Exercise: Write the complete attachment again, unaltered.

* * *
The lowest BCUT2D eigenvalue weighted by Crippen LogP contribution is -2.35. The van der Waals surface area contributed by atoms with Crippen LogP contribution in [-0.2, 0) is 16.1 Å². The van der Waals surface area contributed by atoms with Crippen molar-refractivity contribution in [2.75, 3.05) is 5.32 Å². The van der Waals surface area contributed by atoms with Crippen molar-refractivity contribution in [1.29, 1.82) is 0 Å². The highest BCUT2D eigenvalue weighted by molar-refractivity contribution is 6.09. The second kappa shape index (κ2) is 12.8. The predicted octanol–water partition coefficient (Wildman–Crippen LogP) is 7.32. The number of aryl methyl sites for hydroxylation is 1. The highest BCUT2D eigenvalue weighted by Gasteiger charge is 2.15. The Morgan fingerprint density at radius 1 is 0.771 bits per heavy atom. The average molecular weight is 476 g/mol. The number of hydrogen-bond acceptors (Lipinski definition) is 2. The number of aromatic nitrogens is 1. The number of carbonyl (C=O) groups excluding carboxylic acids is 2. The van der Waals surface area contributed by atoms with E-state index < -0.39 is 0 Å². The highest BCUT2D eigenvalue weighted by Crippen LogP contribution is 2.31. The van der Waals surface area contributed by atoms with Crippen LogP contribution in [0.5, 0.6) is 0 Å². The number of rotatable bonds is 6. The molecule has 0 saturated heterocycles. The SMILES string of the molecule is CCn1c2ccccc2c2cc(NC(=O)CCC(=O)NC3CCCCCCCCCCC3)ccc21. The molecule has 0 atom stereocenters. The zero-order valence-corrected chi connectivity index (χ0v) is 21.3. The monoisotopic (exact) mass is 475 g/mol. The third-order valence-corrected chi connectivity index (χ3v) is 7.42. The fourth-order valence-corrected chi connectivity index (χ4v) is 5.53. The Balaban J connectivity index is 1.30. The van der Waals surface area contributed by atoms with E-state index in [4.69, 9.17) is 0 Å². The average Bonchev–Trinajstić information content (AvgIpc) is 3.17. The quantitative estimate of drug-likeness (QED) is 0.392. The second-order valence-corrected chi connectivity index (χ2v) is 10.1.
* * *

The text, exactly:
The lowest BCUT2D eigenvalue weighted by Crippen LogP contribution is -2.35. The van der Waals surface area contributed by atoms with Crippen LogP contribution in [-0.2, 0) is 16.1 Å². The van der Waals surface area contributed by atoms with Crippen molar-refractivity contribution in [2.75, 3.05) is 5.32 Å². The van der Waals surface area contributed by atoms with Crippen molar-refractivity contribution in [1.29, 1.82) is 0 Å². The highest BCUT2D eigenvalue weighted by molar-refractivity contribution is 6.09. The second kappa shape index (κ2) is 12.8. The predicted octanol–water partition coefficient (Wildman–Crippen LogP) is 7.32. The number of aryl methyl sites for hydroxylation is 1. The highest BCUT2D eigenvalue weighted by Gasteiger charge is 2.15. The Morgan fingerprint density at radius 1 is 0.771 bits per heavy atom. The average molecular weight is 476 g/mol. The number of hydrogen-bond acceptors (Lipinski definition) is 2. The number of aromatic nitrogens is 1. The number of carbonyl (C=O) groups excluding carboxylic acids is 2. The van der Waals surface area contributed by atoms with E-state index < -0.39 is 0 Å². The highest BCUT2D eigenvalue weighted by Crippen LogP contribution is 2.31. The van der Waals surface area contributed by atoms with Crippen LogP contribution in [0.5, 0.6) is 0 Å². The number of rotatable bonds is 6. The molecule has 0 saturated heterocycles. The SMILES string of the molecule is CCn1c2ccccc2c2cc(NC(=O)CCC(=O)NC3CCCCCCCCCCC3)ccc21. The molecule has 0 atom stereocenters. The zero-order valence-corrected chi connectivity index (χ0v) is 21.3. The monoisotopic (exact) mass is 475 g/mol. The third-order valence-corrected chi connectivity index (χ3v) is 7.42. The fourth-order valence-corrected chi connectivity index (χ4v) is 5.53. The Balaban J connectivity index is 1.30. The van der Waals surface area contributed by atoms with E-state index in [4.69, 9.17) is 0 Å². The average Bonchev–Trinajstić information content (AvgIpc) is 3.17. The quantitative estimate of drug-likeness (QED) is 0.392. The second-order valence-corrected chi connectivity index (χ2v) is 10.1.